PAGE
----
In almost every vehicle crash, there is property damage. Unlike personal injury claims, a property damage claim is much easier to process because the damages are easily ascertainable.
After you have opened a property damage claim with both insurance companies, the insurance companies will attempt to assess fault. In a simple wreck such as a rear-end crash, the fault is easy to decide and the property claim can move forward quickly. If the negligent driver is insured, then his/her insurance carrier should arrange for the property damage estimate and repair.
For more complicated cases (such as an intersection crash), you may have to use your insurance coverage to put your vehicle back on the road. If you are not at fault, then you can pursue (and often your carrier will do this for you) a property claim against the negligent driver.
Assessing Your Vehicle’s Damage and Value
After a property damage claim is filed, the insurance company should send an adjuster to evaluate the damage to your vehicle or request that you take it to one of their repair facilities for an estimate within days of the crash. If the estimate to repair the vehicle exceeds 75% of the value of the vehicle then typically the insurer must total the vehicle and pay you for the value of the vehicle. For example, if the vehicle has a value of $10,000 and the repairs for the vehicle are $9,000, then the vehicle must be totaled and the insurance company must pay you $10,000 (less any deductible) for the vehicle and the insurance carrier will keep the vehicle.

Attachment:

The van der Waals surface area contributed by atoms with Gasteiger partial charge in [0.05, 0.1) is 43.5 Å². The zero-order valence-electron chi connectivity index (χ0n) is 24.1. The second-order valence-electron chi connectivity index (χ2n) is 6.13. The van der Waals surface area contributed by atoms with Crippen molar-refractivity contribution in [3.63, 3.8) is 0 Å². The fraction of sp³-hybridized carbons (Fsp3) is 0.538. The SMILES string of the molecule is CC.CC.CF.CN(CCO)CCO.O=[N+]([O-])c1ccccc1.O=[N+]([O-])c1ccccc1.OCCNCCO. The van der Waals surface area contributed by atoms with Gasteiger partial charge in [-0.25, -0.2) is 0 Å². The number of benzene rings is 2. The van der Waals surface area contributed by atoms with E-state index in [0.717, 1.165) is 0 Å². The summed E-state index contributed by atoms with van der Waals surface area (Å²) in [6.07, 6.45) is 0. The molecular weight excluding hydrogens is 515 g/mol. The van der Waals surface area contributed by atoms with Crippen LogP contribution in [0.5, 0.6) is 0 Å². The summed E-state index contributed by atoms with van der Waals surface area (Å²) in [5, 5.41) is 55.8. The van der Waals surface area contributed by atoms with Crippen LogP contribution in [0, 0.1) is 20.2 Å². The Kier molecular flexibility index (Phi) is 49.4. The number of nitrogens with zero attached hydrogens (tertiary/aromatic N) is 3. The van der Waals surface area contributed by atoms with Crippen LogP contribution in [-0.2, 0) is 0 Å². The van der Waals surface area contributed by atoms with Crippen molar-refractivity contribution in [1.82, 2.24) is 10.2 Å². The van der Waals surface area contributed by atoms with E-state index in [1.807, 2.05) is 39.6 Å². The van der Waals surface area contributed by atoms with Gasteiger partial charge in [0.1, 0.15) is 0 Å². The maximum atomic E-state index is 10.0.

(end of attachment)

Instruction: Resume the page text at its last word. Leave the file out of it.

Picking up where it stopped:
The value of the vehicle is based on the average price for the same or similar vehicle in the area where it is located. It is important to not only rely on the insurer’s valuing of your vehicle but to also look at services such as autotrader.com and craigslist.org for similar vehicles near the area where you live. The insurance carrier must also consider any accessories for the vehicle and place a value on those accessories.
Repairing Your Vehicle or Keeping the Money
Instead of repairing the vehicle, you may take the cost of the repairs and keep the money. This is completely acceptable and in some cases may be a better option than having your vehicle repaired. In some cases, you may want to keep the totaled vehicle and just accept the repair costs for the vehicle. This is also possible but may require the insurance company to have a salvage title issued.
If you chose to have the vehicle repaired, you can take the vehicle to any repair shop of your choice (assuming they are licensed, etc.) to have the vehicle repaired pursuant to the estimate created by the insurance company. If additional damage is discovered, then the repair shop will have to request a supplement to repair that damage.
Renting a Car After Your Accident
If you need a rental car, then you should request one. If you do not need a rental car, then you can request loss of use damages from the date of the wreck until you receive your vehicle back from the repair shop (or a check if the vehicle is a total). The rate for loss of use is the typical rate for a rental car (unless you have a specialized vehicle).
Keep in mind, you have a duty to mitigate your damages which, in this case, requires you to contact the insurance company as soon as possible and provide the documents they request related to the property damage.
The Davis Kelin Law Firm, LLC